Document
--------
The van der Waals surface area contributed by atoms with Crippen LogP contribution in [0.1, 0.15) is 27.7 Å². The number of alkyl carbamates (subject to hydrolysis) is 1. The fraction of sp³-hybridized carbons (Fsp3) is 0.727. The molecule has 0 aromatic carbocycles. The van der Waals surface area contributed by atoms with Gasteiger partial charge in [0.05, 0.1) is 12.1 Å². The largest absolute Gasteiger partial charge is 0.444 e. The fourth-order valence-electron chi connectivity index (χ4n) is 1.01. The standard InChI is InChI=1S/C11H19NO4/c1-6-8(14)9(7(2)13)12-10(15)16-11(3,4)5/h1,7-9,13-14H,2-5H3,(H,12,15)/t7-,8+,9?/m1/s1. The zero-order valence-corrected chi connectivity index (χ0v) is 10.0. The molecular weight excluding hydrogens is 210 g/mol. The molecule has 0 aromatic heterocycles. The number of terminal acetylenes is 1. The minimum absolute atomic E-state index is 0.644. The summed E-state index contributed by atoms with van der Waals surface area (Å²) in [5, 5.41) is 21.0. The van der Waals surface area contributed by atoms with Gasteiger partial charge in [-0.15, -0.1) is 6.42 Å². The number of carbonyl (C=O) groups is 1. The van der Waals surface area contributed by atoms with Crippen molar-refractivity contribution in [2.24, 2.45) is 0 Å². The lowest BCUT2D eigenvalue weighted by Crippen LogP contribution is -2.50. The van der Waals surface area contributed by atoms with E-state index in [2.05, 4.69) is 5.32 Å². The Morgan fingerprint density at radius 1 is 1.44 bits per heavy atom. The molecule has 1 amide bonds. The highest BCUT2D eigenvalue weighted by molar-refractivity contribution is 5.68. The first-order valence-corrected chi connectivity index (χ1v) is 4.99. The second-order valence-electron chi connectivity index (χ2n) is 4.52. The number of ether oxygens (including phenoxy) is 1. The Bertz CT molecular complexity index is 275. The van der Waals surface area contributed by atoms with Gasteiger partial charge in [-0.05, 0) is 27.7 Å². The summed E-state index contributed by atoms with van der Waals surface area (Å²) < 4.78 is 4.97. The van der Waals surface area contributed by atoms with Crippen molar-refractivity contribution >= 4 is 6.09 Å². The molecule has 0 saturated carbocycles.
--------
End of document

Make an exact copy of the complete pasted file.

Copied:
The van der Waals surface area contributed by atoms with Crippen LogP contribution in [0.1, 0.15) is 27.7 Å². The number of alkyl carbamates (subject to hydrolysis) is 1. The fraction of sp³-hybridized carbons (Fsp3) is 0.727. The molecule has 0 aromatic carbocycles. The van der Waals surface area contributed by atoms with Gasteiger partial charge in [0.05, 0.1) is 12.1 Å². The largest absolute Gasteiger partial charge is 0.444 e. The fourth-order valence-electron chi connectivity index (χ4n) is 1.01. The standard InChI is InChI=1S/C11H19NO4/c1-6-8(14)9(7(2)13)12-10(15)16-11(3,4)5/h1,7-9,13-14H,2-5H3,(H,12,15)/t7-,8+,9?/m1/s1. The zero-order valence-corrected chi connectivity index (χ0v) is 10.0. The molecular weight excluding hydrogens is 210 g/mol. The molecule has 0 aromatic heterocycles. The number of terminal acetylenes is 1. The minimum absolute atomic E-state index is 0.644. The summed E-state index contributed by atoms with van der Waals surface area (Å²) in [5, 5.41) is 21.0. The van der Waals surface area contributed by atoms with Gasteiger partial charge in [-0.15, -0.1) is 6.42 Å². The number of carbonyl (C=O) groups is 1. The van der Waals surface area contributed by atoms with Crippen molar-refractivity contribution in [2.24, 2.45) is 0 Å². The lowest BCUT2D eigenvalue weighted by Crippen LogP contribution is -2.50. The van der Waals surface area contributed by atoms with E-state index in [2.05, 4.69) is 5.32 Å². The Morgan fingerprint density at radius 1 is 1.44 bits per heavy atom. The molecule has 1 amide bonds. The highest BCUT2D eigenvalue weighted by molar-refractivity contribution is 5.68. The first-order valence-corrected chi connectivity index (χ1v) is 4.99. The second-order valence-electron chi connectivity index (χ2n) is 4.52. The number of ether oxygens (including phenoxy) is 1. The Bertz CT molecular complexity index is 275. The van der Waals surface area contributed by atoms with Gasteiger partial charge in [-0.05, 0) is 27.7 Å². The summed E-state index contributed by atoms with van der Waals surface area (Å²) < 4.78 is 4.97. The van der Waals surface area contributed by atoms with Crippen molar-refractivity contribution >= 4 is 6.09 Å². The molecule has 0 saturated carbocycles.